Thursday, December 14, 2006

Giving oil and gas producers the royalty treatment

U.S. to collect $32 million from BP By BRAD FOSS
The Interior Department on Thursday said it would collect an additional $32 million in royalties and interest from a U.S. subsidiary of BP PLC for natural-gas it extracted from federal lands in New Mexico over a 15 year period.

The announcement came one day after the Interior Department's inspector general criticized the agency's Mineral Management Service, saying it was losing an unknown amount of royalties from oil and gas taken from federal land and waters because of inadequate monitoring and inaccurate information on how much energy companies are pumping.

The MMS, which went after several companies for similar reasons, said BP owed an additional $18.9 million in royalties and $13.3 million in interest for so-called coalbed methane production between June 1991 and May 2006.

BP initially disputed the claim in court, and its rivals awaited the outcome. But in June 2005 the MMS's claim was upheld by the U.S. District Court of Appeals for the District of Columbia.

That led ConocoPhillips to pay an additional $21.7 million for drilling in New Mexico between January 1989 and June 2004.

MMS spokesman Patrick Etchart said the agency also plans to collect "tens of millions of dollars" in additional royalty payments from past drilling by Williams Cos. and Burlington Resources, which was acquired earlier this year by ConocoPhillips.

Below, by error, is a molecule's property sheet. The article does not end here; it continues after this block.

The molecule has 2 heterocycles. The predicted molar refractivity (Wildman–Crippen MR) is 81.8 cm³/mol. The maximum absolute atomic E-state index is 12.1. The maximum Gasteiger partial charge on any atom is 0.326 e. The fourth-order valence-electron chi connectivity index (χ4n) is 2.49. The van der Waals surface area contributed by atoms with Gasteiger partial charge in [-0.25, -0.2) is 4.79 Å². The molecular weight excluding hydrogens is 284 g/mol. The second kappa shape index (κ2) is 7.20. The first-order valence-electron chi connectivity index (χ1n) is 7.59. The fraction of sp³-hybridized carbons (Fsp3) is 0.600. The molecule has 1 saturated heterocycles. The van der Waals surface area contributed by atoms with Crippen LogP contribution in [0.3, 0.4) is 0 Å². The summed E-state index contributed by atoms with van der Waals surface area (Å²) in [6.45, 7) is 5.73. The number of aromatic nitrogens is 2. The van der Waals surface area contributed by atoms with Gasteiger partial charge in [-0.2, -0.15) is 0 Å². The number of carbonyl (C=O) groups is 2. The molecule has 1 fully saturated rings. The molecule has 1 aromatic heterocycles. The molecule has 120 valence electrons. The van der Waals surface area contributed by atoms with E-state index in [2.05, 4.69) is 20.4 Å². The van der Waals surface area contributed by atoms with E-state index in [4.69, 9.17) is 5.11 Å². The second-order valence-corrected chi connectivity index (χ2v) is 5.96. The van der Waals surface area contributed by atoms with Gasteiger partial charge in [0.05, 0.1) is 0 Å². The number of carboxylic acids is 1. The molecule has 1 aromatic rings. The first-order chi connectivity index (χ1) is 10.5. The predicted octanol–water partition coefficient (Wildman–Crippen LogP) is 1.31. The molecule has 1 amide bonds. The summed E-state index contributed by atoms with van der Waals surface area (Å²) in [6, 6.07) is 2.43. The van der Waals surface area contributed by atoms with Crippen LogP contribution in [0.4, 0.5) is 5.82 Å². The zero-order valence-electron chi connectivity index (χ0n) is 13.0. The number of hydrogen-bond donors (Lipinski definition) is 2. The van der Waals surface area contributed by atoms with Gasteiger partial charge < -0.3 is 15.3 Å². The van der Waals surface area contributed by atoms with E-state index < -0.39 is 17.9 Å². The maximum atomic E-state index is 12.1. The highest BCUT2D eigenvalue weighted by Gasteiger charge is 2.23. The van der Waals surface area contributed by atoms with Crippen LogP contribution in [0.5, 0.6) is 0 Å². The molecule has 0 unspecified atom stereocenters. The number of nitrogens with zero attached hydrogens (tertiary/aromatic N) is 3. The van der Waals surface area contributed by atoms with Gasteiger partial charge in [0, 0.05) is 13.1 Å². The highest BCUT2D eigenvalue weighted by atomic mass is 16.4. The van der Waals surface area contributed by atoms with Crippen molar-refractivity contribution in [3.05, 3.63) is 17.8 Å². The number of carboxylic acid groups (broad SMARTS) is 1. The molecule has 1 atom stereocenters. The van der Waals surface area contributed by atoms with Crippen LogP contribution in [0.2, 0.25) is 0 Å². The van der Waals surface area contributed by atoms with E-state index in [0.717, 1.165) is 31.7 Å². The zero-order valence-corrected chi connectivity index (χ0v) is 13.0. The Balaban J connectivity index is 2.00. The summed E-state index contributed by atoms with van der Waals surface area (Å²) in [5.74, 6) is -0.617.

Wednesday's inspector general report said the MMS is unable to adequately audit oil and gas company royalty compliance because of inaccurate and incomplete information and poorly conducted reviews.

The MMS royalty program has also been under attack from members of Congress and some watchdog groups.

Last year the government collected $9 billion in royalties from oil and gas taken from federal land, offshore wells and tribal lands. The agency said in its statement that its auditing program has recovered an average of $125 million a year over the last 24 years.

Of course, the Interior Department has already admitted that it could have, should have, collected much, much more.

For a bit of background, see, Jumping Jack Flash.

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